Last night’s speech by Malcolm Turnbull warning that the threat of Islamic State should not be overhyped is a statement of the obvious that, in the context of the Abbott government’s relentless exploitation of terrorism for partisan gain, stands out as bold differentiation.
But although Turnbull might like to portray himself as different, more moderate, less hysterical than the man actually running the country, his actions contradict his words.
It was Turnbull who established Australia’s first mass surveillance scheme, despite criticising data retention while in opposition. It was Turnbull who sent a “reviewer” into the ABC to provide the pretext for budget cuts the government said it would never inflict. It was Turnbull who sent bureaucrats in to investigate the ABC over Q&A. And it was Turnbull — that dogged critic of Stephen Conroy’s proposed internet filter — who introduced not one but two internet filtering schemes in government.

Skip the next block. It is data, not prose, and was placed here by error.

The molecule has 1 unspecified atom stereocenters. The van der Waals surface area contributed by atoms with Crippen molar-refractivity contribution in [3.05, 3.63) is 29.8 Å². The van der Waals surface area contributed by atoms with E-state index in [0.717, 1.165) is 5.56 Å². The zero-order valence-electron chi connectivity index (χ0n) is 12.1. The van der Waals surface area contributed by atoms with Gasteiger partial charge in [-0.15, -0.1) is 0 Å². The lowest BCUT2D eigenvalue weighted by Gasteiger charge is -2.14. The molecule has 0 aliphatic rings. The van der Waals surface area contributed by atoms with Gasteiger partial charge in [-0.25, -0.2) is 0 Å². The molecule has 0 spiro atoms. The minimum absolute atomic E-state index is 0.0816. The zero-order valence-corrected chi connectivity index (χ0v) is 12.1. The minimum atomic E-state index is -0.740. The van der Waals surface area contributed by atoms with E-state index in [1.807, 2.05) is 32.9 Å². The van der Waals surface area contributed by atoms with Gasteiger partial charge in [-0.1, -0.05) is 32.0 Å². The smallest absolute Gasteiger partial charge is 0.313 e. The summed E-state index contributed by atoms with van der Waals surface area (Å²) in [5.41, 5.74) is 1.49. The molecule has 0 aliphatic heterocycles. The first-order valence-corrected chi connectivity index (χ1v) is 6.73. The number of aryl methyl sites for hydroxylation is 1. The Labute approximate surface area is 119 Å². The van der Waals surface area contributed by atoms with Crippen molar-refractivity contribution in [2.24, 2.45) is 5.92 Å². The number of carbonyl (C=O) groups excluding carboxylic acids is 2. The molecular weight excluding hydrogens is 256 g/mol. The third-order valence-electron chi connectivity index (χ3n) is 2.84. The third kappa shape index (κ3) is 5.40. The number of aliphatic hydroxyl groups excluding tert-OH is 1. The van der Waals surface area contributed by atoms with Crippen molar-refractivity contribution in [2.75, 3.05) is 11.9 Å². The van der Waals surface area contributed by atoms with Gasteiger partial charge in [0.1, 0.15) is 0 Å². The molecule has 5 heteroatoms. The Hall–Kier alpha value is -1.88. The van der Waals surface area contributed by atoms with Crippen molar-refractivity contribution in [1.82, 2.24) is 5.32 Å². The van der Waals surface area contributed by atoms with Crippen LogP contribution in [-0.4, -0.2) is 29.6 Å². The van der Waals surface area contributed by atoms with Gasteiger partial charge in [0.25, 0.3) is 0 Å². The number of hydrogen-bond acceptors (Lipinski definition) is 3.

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Turnbull is by far the government’s, and Parliament’s, most effective communicator, and yet he rarely communicates his party’s key messages. Instead, we get a skewed, more self-serving version.
Given his wealth, drive, intellect and global connections, Turnbull could undoubtedly accomplish much good in the world in his own right, certainly far more than he ever would as Tony Abbott’s disgruntled Minister for Communications. So why does he bother to stay in politics? It can only be because he believes he has a chance at the top job. In which case, Turnbull should stop subtly undermining Abbott with his relentless product differentiation, and openly take him on.
The choices are clear for Turnbull: shut up and be a team player; get out of politics; or take on Abbott. This current “look at me, I’m so much more reasonable than my boss” gig is getting old fast.